Ireland's Energy

A national energy policy for Ireland should be primarily concerned with how energy consumption will be reduced - Energy Saving is Ireland’s New 'Fuel'.

Climate change and fossil fuel dependence are the biggest and most defining interrelated challenges of our time. We are currently experiencing an environmental and resource crisis that places human development at a crossroads. The consequences of climate change and fossil fuel extraction and combustion are becoming increasingly visible and are being exacerbated by unsustainable economic growth. The effects of these challenges are, and will continue to be, multi-faceted and systemic. These challenges, and the necessary development of policies to address them, are becoming a reality with which society has to learn to live.

Given the obvious urgency of climate change as outlined in the Intergovernmental Panel on Climate Change (2013) - Fifth Assessment Report (AR5), an energy policy for Ireland should be providing both mitigation and adaption measures for climate change with associated targets. This is essential to reduce risk and uncertainty. By acting to significantly reduce Ireland’s dependence on coal, oil, gas and peat and their greenhouse gas emissions, across all sectors, thereby increasing the State's resilience and capacity to survive in a time of energy and climate uncertainty.

However, instead of investing in energy use conservation, efficiency and renewable alternatives, the global trend in energy has been to increase the extraction rate of large scale open cast coal mining and extend oil and gas exploration into new areas and introduce problematic new technologies. Energy companies are in an exploration race to secure a level of fossil fuel extraction which is incompatible with the level of decarbonisation required to stabilise global climate at an average surface temperature 2ºC above pre-industrial levels.

An Taisce has called for a national energy policy for Ireland which would be primarily concerned with how energy consumption will be reduced and ensure all citizens are conscious of energy savings and how to secure them. Of course any policy for energy cannot be viewed in a vacuum and should be developed as an integrated policy with:

  • A national climate strategy, in line with limiting global climate change to less than 2ºC above pre-industrial, as per Ireland’s internationally declared commitment.
  • A national strategy for energy conservation;
  • A national strategy for energy efficiency;
  • A national strategy for land-use planning;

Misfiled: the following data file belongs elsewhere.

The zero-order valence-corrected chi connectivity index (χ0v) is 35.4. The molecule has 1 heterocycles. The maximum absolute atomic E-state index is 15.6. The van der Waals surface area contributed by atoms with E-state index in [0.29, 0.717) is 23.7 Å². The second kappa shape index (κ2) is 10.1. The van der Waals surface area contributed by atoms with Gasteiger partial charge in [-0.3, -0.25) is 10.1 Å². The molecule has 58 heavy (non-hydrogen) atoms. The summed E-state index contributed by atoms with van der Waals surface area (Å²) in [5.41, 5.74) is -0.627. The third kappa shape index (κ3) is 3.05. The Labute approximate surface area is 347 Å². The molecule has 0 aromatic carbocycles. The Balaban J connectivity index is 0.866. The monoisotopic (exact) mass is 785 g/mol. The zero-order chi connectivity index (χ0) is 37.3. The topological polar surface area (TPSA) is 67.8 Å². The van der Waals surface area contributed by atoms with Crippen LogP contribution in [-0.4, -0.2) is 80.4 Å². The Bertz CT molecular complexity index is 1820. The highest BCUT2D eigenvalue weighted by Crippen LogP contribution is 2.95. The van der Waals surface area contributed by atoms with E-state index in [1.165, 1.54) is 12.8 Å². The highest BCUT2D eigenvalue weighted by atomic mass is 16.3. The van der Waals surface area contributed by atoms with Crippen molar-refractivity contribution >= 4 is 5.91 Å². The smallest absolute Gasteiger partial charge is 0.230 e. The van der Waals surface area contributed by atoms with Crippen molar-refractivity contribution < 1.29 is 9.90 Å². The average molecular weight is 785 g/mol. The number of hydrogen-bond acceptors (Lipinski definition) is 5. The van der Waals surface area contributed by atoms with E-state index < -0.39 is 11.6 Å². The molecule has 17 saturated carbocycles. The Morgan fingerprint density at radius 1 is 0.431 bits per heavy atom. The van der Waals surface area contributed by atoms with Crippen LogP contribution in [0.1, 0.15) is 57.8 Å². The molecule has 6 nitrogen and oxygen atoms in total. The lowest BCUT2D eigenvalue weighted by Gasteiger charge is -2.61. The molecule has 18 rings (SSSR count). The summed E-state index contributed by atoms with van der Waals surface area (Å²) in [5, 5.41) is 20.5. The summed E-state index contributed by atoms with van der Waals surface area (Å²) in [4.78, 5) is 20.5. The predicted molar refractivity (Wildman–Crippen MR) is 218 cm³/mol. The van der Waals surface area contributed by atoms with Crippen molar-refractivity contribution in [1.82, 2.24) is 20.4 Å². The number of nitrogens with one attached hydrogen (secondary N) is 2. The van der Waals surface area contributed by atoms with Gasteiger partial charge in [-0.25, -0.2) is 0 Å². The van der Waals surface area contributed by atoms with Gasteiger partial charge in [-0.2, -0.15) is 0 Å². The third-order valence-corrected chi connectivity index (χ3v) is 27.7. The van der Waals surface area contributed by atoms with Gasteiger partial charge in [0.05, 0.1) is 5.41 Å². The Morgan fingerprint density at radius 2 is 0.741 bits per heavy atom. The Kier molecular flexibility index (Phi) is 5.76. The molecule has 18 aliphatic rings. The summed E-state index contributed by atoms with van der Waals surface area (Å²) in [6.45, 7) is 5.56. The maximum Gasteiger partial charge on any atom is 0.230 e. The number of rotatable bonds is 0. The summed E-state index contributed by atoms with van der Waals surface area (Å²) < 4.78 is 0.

• A national strategy for energy decarbonisation, including:
    • the cessation of peat-based electricity generation immediately;
    • phasing out coal burning at Moneypoint over the next 3-4 years;
    • timetabled phase-out of all peat, coal and oil in domestic heating.
    • a policy for carbon stores

The key objectives that must be included in this Energy Policy with regard to conservation and efficiency include:

  • Reducing primary energy demand: retrofitting the national building stock for energy efficiency with an annual target of 100,000 homes to be upgraded to best achievable international standards;
  • Eliminating the most carbon intensive energy sources: ending the use of coal and peat for electricity generation and domestic heating as soon as possible; and
  • Reducing Fossil Fuel Import Dependence: progressively reducing the current level of Irish fossil and biofuels import bill of 6.5 billion euro per annum, and a concomitant integrating measure for future renewable energy.

Ireland, given its volatile energy position internationally should strongly support grounds for energy conservation and efficiency measures. To this end, it is recommended that the Department of Communication, Energy & Natural Resources petition the European Union and its members to agree a 45% energy saving target for 2030.

Of paramount importance to the Department of Communication, Energy and Natural Resources is to 'keep the lights on'. This would appear to translate into ensuring a continuous level of supply as the primary task. It is argued by An Taisce the imperative to reduce emissions drastically requires that demand reduction and energy efficiency take precedence over security of supply - supply at the level to which we have become accustomed. It should be a greater national priority to reduce electricity demand than to 'keep the lights on at all costs'.

Energy Saving is Ireland’s New 'Fuel'.

For more information on energy, see An Taisce's submission to the Green Paper on Energy Policy - Click Here

Updated 11/08/14